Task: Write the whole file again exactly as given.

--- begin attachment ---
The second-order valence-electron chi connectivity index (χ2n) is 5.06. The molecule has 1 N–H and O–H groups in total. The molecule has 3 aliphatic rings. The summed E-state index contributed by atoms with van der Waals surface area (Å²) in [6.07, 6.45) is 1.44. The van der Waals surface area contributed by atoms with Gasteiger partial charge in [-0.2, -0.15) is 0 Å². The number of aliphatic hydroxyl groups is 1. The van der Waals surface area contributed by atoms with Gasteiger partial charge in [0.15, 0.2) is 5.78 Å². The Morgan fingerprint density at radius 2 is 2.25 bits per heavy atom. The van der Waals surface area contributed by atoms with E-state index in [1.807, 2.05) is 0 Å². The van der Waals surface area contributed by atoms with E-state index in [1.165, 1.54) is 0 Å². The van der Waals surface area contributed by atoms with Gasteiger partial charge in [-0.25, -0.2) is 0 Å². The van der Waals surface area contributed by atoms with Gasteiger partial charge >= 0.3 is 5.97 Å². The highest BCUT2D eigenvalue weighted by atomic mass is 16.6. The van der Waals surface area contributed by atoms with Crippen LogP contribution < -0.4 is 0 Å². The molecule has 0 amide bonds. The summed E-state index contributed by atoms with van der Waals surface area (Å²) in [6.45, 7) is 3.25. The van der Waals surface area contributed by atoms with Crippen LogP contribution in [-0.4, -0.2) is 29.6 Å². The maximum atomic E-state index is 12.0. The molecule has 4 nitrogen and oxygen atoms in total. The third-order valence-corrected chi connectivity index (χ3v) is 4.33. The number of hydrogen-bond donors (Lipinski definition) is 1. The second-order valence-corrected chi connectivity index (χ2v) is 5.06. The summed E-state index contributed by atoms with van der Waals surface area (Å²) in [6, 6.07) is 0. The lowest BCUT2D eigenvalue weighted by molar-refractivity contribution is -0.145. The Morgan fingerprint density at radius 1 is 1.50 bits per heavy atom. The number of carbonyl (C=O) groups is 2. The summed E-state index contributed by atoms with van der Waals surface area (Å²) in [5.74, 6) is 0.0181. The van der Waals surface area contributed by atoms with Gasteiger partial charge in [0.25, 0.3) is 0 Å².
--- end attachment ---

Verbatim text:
The second-order valence-electron chi connectivity index (χ2n) is 5.06. The molecule has 1 N–H and O–H groups in total. The molecule has 3 aliphatic rings. The summed E-state index contributed by atoms with van der Waals surface area (Å²) in [6.07, 6.45) is 1.44. The van der Waals surface area contributed by atoms with Gasteiger partial charge in [-0.2, -0.15) is 0 Å². The number of aliphatic hydroxyl groups is 1. The van der Waals surface area contributed by atoms with Gasteiger partial charge in [0.15, 0.2) is 5.78 Å². The Morgan fingerprint density at radius 2 is 2.25 bits per heavy atom. The van der Waals surface area contributed by atoms with E-state index in [1.807, 2.05) is 0 Å². The van der Waals surface area contributed by atoms with E-state index in [1.165, 1.54) is 0 Å². The van der Waals surface area contributed by atoms with Gasteiger partial charge in [-0.25, -0.2) is 0 Å². The van der Waals surface area contributed by atoms with Gasteiger partial charge >= 0.3 is 5.97 Å². The highest BCUT2D eigenvalue weighted by atomic mass is 16.6. The van der Waals surface area contributed by atoms with Crippen LogP contribution < -0.4 is 0 Å². The molecule has 0 amide bonds. The summed E-state index contributed by atoms with van der Waals surface area (Å²) in [6.45, 7) is 3.25. The van der Waals surface area contributed by atoms with Crippen LogP contribution in [-0.4, -0.2) is 29.6 Å². The maximum atomic E-state index is 12.0. The molecule has 4 nitrogen and oxygen atoms in total. The third-order valence-corrected chi connectivity index (χ3v) is 4.33. The number of hydrogen-bond donors (Lipinski definition) is 1. The second-order valence-corrected chi connectivity index (χ2v) is 5.06. The summed E-state index contributed by atoms with van der Waals surface area (Å²) in [6, 6.07) is 0. The lowest BCUT2D eigenvalue weighted by molar-refractivity contribution is -0.145. The Morgan fingerprint density at radius 1 is 1.50 bits per heavy atom. The number of carbonyl (C=O) groups is 2. The summed E-state index contributed by atoms with van der Waals surface area (Å²) in [5.74, 6) is 0.0181. The van der Waals surface area contributed by atoms with Gasteiger partial charge in [0.25, 0.3) is 0 Å².